Europe debates EU ETS phase IV review: state of play
Negotiations are currently ongoing on the design of the EU ETS for the period 2021-2030. Key elements of the review include the trajectory for the cap (Linear Reduction Factor), benchmark rules, options to address carbon leakage, and how the innovation and modernization funds will be financed.
Member state representatives have been discussing the European Commission’s proposal in a working group under the Council, the body representing EU member states since last year. Within the European Parliament, the European Committee on Industry, Research and Energy (ITRE) and the European Committee on Environment, Public Health and Food Safety (ENVI) will meet this month to discuss the draft reports submitted by the respective committee rapporteurs. Both reports include additional options for addressing the current surplus in the carbon market. The draft ITRE report introduces the option for member states to voluntarily cancel a share of auction allowances. The proposal by ENVI Rapporteur Ian Duncan would allow member states to move a share of auction allowances to the Market Stability Reserve (MSR). Both measures would enable unilateral member state policies to have a net mitigation effect under the EU ETS. However, it is unclear whether countries would be interested in voluntarily forgoing allowances which they could otherwise have auctioned.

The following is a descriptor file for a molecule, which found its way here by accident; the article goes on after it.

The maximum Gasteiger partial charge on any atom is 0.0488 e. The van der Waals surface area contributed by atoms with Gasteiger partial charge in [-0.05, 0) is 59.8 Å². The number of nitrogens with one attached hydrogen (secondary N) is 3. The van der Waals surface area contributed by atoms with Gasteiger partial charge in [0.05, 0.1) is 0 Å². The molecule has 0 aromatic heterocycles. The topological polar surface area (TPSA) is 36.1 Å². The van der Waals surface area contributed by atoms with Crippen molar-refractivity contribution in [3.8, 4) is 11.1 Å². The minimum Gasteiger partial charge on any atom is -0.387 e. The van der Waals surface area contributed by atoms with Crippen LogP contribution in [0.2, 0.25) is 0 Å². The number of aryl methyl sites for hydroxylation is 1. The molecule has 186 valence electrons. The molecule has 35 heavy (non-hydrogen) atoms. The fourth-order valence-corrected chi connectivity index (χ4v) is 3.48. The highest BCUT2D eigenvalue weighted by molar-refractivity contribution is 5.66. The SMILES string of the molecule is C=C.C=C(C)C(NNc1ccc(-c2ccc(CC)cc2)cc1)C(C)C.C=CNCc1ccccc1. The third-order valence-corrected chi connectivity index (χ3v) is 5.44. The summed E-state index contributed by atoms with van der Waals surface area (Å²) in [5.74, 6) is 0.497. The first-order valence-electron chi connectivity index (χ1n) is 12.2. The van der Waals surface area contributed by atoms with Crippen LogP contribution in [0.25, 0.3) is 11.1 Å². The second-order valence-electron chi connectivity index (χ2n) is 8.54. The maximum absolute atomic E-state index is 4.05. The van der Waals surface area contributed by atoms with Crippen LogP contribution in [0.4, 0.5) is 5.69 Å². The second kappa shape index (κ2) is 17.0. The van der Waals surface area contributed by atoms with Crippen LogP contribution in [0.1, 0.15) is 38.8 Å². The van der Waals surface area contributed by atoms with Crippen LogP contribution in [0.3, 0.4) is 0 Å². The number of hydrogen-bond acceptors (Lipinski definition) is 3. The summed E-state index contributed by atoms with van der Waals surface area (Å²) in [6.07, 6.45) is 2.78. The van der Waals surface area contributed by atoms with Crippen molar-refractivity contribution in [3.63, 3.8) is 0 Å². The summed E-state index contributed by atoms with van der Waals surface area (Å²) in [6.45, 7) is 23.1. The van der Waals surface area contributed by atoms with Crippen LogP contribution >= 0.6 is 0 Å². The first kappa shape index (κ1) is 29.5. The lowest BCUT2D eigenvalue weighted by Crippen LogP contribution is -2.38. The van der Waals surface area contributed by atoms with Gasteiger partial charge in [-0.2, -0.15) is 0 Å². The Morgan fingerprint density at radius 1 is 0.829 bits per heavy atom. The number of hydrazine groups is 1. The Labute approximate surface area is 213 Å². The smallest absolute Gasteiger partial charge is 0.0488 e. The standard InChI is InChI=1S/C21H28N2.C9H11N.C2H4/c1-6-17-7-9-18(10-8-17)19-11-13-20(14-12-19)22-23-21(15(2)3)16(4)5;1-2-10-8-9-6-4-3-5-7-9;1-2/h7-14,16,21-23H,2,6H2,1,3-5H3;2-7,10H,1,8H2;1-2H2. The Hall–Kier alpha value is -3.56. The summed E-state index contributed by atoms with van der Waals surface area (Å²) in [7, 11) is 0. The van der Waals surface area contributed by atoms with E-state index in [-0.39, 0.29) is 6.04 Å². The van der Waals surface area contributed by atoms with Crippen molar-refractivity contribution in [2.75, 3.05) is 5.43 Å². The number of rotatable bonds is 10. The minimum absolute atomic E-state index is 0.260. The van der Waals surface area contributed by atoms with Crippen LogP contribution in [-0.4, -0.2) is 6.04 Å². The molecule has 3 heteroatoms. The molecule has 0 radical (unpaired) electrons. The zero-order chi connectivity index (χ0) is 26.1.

Member states have also put forward options for reform. In February, France released a non-paper for a “Soft price collar for the European Carbon Market”. The proposal outlines a minimum price below which permits would not be sold at auction and an upper price where additional permits would be released from a reserve, similar to the design of the Cost Containment Reserve operating in California and Québec. However, without the support of other member states, this option has so far failed to gain momentum in the debate. Furthermore, on 20 June, France argued in the Environment Council that the linear reduction factor needs to be increased from 2.2% to 2.4% to be in line with the EU’s commitments under the Paris Agreement.
The review is expected to be completed next year. A final decision on EU ETS reform will need the support of both the Council and the European Parliament.